A forum to address the national debate over food and fuel was held Oct. 23 in Kansas City. Charged with the mission to help enhance a greater understanding of differing perspectives, the event brought together biofuel proponents and food use proponents for a lively discussion. Hosted by the Agricultural Business Council of Kansas City at the American Royal, it drew 150 people, including many Missouri agricultural leaders. Mike Adams, host of Agri-Talk, moderated the panel discussion.
"The rapid emergence of biofuels has brought changes to the agricultural economy that may be unrivaled," says Bob Petersen, chairman of the Agricultural Business Council of Kansas City. "This trend has a huge impact on agricultural and food businesses, as well as academic and research institutions here in the Heartland. They will be among the nation's solution-makers."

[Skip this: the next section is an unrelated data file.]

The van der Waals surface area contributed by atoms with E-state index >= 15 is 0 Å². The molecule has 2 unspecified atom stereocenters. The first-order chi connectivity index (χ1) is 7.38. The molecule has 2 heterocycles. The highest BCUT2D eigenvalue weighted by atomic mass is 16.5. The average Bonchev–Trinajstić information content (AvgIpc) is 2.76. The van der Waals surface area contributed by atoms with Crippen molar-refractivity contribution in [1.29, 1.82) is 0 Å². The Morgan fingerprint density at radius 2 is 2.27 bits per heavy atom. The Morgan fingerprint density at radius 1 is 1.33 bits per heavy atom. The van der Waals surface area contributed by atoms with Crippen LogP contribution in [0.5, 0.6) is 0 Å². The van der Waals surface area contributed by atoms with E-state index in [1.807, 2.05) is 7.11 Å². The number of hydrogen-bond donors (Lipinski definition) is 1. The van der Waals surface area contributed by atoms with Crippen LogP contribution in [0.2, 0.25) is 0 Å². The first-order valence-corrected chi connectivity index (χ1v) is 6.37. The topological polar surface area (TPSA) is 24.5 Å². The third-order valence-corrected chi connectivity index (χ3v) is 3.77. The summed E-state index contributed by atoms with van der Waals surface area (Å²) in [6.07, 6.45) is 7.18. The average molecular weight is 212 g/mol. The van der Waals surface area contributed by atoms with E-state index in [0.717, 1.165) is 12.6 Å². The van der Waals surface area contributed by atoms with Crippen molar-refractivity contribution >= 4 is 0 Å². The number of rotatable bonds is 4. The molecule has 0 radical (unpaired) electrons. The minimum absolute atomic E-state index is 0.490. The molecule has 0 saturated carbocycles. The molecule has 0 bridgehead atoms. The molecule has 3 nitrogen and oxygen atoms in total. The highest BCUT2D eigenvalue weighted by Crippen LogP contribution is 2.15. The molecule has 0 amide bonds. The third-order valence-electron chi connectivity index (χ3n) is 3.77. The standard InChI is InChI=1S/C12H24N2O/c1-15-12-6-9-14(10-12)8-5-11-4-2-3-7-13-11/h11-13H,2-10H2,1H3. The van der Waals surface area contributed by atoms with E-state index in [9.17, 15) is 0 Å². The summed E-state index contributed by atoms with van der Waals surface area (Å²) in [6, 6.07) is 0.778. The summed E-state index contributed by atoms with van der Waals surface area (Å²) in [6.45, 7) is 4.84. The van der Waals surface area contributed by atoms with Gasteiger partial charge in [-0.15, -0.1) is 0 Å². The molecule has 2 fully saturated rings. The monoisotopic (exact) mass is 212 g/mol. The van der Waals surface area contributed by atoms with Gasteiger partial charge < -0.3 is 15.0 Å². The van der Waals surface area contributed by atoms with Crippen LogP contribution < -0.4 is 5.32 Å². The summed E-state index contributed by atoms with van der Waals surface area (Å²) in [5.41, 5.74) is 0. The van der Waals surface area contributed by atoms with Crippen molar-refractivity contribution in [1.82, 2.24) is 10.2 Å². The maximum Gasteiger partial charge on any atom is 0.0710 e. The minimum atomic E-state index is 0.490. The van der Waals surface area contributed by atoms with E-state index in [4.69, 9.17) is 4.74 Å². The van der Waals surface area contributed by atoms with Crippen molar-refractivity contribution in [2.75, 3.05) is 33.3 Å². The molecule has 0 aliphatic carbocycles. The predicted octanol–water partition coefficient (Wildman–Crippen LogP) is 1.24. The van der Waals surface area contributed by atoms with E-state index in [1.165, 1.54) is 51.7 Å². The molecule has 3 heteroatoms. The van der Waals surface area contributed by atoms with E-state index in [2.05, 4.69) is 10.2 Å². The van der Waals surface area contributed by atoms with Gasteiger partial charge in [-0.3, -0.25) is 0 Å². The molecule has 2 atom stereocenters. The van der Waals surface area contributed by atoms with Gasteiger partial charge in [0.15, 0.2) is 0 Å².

Featured speakers included Thomas Dorr, USDA Undersecretary for Rural Development; Morton Sosland, editor-in-chief, Sosland Publishing Co.; and Randy Schnepf, agricultural economist with the Congressional Research Service.
Blake Hurst, vice president of Missouri Farm Bureau and a farmer from Tarkio, served on the biofuel proponent panel with Ken McCauley, chairman of the National Corn Growers Association and a farmer from White Cloud, Kan. Sharing their food use proponent perspective were Robb MacKie, president of the American Bakers Association, and Dan Gustafson of the Food and Agriculture Organization.
Although there were disagreements between the two panels on issues such as U.S. renewable fuel mandates and ethanol import bans, all four panel members made the point that biofuels are not the main culprit for rising food prices. For the United States to provide ample food and fuel, the consensus was that it will take an improved long-range national energy policy, a concerted effort in research to boost crop yields, export market expansion, plus economic and environmental sustainability.
"The real factors behind rising food costs include tight global grain stocks, export bans of several foreign countries, and record energy costs," says CRS ag economist Randy Schnepf. "It appears the volatile corn and wheat markets have adjusted down, for now. The key constraints on global grain stocks remain to be land available for agricultural production and crop yields."